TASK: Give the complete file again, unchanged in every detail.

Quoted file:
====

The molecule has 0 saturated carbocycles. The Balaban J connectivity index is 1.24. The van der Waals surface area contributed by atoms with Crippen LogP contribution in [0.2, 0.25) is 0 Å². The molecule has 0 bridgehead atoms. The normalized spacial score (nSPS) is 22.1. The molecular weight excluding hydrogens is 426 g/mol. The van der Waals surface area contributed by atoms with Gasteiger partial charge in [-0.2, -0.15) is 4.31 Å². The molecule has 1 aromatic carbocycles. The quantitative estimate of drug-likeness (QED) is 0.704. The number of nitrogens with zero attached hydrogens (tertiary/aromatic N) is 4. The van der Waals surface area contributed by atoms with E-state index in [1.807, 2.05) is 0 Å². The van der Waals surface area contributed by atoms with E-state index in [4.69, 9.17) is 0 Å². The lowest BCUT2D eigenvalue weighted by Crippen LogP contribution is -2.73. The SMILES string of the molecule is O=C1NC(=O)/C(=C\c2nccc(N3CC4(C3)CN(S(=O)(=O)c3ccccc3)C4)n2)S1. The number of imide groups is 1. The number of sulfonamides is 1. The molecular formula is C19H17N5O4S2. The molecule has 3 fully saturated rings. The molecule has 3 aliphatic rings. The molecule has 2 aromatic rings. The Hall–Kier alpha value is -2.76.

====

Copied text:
The molecule has 0 saturated carbocycles. The Balaban J connectivity index is 1.24. The van der Waals surface area contributed by atoms with Crippen LogP contribution in [0.2, 0.25) is 0 Å². The molecule has 0 bridgehead atoms. The normalized spacial score (nSPS) is 22.1. The molecular weight excluding hydrogens is 426 g/mol. The van der Waals surface area contributed by atoms with Gasteiger partial charge in [-0.2, -0.15) is 4.31 Å². The molecule has 1 aromatic carbocycles. The quantitative estimate of drug-likeness (QED) is 0.704. The number of nitrogens with zero attached hydrogens (tertiary/aromatic N) is 4. The van der Waals surface area contributed by atoms with E-state index in [1.807, 2.05) is 0 Å². The van der Waals surface area contributed by atoms with E-state index in [4.69, 9.17) is 0 Å². The lowest BCUT2D eigenvalue weighted by Crippen LogP contribution is -2.73. The SMILES string of the molecule is O=C1NC(=O)/C(=C\c2nccc(N3CC4(C3)CN(S(=O)(=O)c3ccccc3)C4)n2)S1. The number of imide groups is 1. The number of sulfonamides is 1. The molecular formula is C19H17N5O4S2. The molecule has 3 fully saturated rings. The molecule has 3 aliphatic rings. The molecule has 2 aromatic rings. The Hall–Kier alpha value is -2.76.